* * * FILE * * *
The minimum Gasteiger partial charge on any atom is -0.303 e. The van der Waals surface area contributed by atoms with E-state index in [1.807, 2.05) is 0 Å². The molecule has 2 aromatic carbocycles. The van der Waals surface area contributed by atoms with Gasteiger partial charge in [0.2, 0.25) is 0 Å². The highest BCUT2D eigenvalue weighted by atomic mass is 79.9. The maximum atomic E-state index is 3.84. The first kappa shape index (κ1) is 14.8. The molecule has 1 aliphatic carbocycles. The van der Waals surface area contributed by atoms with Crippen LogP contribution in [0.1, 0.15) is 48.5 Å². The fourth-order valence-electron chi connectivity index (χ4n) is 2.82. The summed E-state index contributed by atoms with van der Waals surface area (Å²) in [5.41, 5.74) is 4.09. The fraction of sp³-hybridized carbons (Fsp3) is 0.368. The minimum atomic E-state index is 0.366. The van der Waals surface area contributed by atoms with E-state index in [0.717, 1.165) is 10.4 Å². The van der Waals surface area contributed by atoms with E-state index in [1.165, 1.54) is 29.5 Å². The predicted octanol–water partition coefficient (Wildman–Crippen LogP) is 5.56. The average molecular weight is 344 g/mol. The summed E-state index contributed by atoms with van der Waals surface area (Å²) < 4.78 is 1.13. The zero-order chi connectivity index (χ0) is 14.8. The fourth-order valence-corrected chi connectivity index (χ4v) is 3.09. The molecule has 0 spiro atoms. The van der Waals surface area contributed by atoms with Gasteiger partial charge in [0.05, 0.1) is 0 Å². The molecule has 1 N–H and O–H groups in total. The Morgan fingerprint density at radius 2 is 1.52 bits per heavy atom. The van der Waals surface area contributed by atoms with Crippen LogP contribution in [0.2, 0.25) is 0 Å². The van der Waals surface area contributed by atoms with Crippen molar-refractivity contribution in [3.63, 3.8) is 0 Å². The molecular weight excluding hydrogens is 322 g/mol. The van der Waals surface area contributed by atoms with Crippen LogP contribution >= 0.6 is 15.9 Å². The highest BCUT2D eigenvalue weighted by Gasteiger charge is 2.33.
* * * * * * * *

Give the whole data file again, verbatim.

The minimum Gasteiger partial charge on any atom is -0.303 e. The van der Waals surface area contributed by atoms with E-state index in [1.807, 2.05) is 0 Å². The molecule has 2 aromatic carbocycles. The van der Waals surface area contributed by atoms with Gasteiger partial charge in [0.2, 0.25) is 0 Å². The highest BCUT2D eigenvalue weighted by atomic mass is 79.9. The maximum atomic E-state index is 3.84. The first kappa shape index (κ1) is 14.8. The molecule has 1 aliphatic carbocycles. The van der Waals surface area contributed by atoms with Crippen LogP contribution in [0.1, 0.15) is 48.5 Å². The fourth-order valence-electron chi connectivity index (χ4n) is 2.82. The summed E-state index contributed by atoms with van der Waals surface area (Å²) in [5.41, 5.74) is 4.09. The fraction of sp³-hybridized carbons (Fsp3) is 0.368. The minimum atomic E-state index is 0.366. The van der Waals surface area contributed by atoms with E-state index in [0.717, 1.165) is 10.4 Å². The van der Waals surface area contributed by atoms with E-state index in [1.165, 1.54) is 29.5 Å². The predicted octanol–water partition coefficient (Wildman–Crippen LogP) is 5.56. The average molecular weight is 344 g/mol. The summed E-state index contributed by atoms with van der Waals surface area (Å²) < 4.78 is 1.13. The zero-order chi connectivity index (χ0) is 14.8. The fourth-order valence-corrected chi connectivity index (χ4v) is 3.09. The molecule has 0 spiro atoms. The van der Waals surface area contributed by atoms with Gasteiger partial charge in [0.05, 0.1) is 0 Å². The molecule has 1 N–H and O–H groups in total. The Morgan fingerprint density at radius 2 is 1.52 bits per heavy atom. The van der Waals surface area contributed by atoms with Crippen LogP contribution in [0.2, 0.25) is 0 Å². The van der Waals surface area contributed by atoms with Crippen molar-refractivity contribution in [3.63, 3.8) is 0 Å². The molecular weight excluding hydrogens is 322 g/mol. The van der Waals surface area contributed by atoms with Crippen LogP contribution >= 0.6 is 15.9 Å². The highest BCUT2D eigenvalue weighted by Gasteiger charge is 2.33.